5: Come back tomorrow and take some action. Break it down and take action to address the 'why' you discovered.  

How to Recognise the Habits that are Shaping your Life

My friend Ollie [1] asked me about how to make some changes in his life. He’s feeling overweight, bored, and stuck in a rut. There’s nothing in particular in his days that he doesn’t like, but feels unhappy in his life because it doesn’t feel like he’s getting anywhere. He has some vague goals, but mostly they’re about not being where he is now. Ollie has a lot going for him, but he focusses on the negative side of things more often than not. After discussing this with him for a while, I can see that he can make some small changes in his life that will help him.


This may seem a bit harsh, but I’ll just come right out and say it - Ollie has some bad habits. They range from physical stuff like his diet, to mental habits like his tendency to focus on the negative. He has plenty of good habits too - for example, I know that he flosses his teeth every day. [2] The big problem for Ollie isn’t that he has bad habits - we all do - it’s that he doesn’t see them. The habits that are limiting him are engrained and normalised.

All of us go through life with hundreds of little habits we carry out every day. A lot of the time we aren’t aware of them. The habits might be good or bad, and without you paying any attention to them, they are controlling the outcomes in your life more than you realise.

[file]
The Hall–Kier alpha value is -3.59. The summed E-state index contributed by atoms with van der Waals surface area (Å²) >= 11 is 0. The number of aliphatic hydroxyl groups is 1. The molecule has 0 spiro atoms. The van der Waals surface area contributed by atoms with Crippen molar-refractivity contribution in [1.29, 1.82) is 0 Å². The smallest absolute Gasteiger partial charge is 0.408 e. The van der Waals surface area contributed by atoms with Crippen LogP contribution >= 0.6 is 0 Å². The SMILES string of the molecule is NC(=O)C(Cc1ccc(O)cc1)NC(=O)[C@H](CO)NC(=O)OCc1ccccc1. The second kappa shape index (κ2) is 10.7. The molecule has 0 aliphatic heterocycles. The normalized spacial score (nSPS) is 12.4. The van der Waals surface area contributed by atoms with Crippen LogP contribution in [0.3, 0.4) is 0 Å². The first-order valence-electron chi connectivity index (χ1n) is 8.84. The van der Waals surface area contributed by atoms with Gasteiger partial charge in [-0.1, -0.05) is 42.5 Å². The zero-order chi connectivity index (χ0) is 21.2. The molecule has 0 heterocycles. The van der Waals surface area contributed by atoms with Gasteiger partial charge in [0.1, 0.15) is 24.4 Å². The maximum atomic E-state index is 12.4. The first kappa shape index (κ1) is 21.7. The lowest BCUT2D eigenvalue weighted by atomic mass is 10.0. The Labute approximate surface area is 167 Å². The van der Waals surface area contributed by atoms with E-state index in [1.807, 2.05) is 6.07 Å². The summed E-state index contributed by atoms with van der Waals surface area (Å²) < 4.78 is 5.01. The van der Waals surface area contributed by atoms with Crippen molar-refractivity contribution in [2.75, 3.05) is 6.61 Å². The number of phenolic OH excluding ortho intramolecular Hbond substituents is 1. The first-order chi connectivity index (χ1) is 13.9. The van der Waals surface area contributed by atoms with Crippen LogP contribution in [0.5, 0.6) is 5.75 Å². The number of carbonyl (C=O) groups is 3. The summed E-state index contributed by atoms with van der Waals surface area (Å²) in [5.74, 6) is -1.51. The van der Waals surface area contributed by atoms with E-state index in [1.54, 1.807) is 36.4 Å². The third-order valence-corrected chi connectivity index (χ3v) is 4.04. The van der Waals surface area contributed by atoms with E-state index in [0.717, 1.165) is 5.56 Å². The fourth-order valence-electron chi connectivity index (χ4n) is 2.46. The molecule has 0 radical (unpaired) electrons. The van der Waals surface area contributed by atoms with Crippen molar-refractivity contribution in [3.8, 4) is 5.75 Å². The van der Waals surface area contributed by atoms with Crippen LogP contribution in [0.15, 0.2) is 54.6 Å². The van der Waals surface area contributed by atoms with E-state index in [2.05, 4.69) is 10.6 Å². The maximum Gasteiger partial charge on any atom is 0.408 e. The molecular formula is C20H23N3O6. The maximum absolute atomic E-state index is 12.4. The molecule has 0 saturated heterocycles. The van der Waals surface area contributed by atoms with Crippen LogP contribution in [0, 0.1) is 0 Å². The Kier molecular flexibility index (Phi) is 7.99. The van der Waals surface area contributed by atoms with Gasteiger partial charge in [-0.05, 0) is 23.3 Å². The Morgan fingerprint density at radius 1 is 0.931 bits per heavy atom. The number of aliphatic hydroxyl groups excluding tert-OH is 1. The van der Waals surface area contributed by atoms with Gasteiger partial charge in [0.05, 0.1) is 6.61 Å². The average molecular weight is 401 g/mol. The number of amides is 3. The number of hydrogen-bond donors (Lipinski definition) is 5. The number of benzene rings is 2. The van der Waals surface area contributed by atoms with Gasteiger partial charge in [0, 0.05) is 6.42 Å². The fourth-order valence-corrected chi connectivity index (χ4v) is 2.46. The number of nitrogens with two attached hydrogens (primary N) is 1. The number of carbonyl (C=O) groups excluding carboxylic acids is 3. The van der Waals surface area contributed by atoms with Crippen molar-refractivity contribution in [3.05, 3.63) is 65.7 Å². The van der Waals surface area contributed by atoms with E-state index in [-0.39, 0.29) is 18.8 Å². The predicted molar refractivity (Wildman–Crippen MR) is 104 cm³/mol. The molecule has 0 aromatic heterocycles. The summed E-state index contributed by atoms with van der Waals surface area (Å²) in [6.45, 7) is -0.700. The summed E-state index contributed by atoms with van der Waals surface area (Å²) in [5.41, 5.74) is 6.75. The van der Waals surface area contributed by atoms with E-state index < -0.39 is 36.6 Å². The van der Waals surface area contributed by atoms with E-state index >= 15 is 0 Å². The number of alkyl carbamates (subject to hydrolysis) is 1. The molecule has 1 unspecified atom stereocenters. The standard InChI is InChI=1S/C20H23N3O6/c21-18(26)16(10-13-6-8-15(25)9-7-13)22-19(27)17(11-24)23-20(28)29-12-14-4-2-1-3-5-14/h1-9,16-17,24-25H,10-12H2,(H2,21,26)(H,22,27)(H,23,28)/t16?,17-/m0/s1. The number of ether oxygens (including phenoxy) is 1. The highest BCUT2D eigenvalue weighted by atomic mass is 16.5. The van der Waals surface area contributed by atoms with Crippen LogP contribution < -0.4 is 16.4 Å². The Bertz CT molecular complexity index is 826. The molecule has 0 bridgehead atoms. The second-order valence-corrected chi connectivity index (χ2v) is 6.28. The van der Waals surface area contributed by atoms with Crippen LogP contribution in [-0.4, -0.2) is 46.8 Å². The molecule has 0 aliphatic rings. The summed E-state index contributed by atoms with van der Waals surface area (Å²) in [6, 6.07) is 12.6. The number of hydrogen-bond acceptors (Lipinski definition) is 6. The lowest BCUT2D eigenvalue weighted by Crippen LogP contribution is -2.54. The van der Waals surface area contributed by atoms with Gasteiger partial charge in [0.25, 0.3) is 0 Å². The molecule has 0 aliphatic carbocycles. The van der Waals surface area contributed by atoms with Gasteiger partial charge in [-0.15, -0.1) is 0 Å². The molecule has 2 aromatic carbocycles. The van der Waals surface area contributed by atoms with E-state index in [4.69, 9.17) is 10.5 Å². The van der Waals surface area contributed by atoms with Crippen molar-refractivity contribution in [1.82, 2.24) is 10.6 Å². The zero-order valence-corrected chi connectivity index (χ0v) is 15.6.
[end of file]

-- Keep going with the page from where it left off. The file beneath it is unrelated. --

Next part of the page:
For example, a few years ago when I decided that I needed to lose some weight, I changed my breakfast from cereal to a salad with an egg. About six months later, I had lost 25 kilograms and felt amazing. From the outside, it appeared as though changing the habit of what I ate for breakfast brought about massive change by itself. It was an important factor for sure, but the main thing I learned from the process was that I had been in the habit of eating an enormous amount of carbohydrates for every meal without even realising I was doing it. Not to mention all the junk food and soft drink I was eating. My diet was terrible when I honestly thought it was pretty good. There was an element of me learning new information about what makes up a ‘good’ diet, but the majority of the problem was because I didn’t even notice that I was constantly eating junk food. I’m not here to talk about diet, but this habit led me to a bad health situation without me even being aware of it.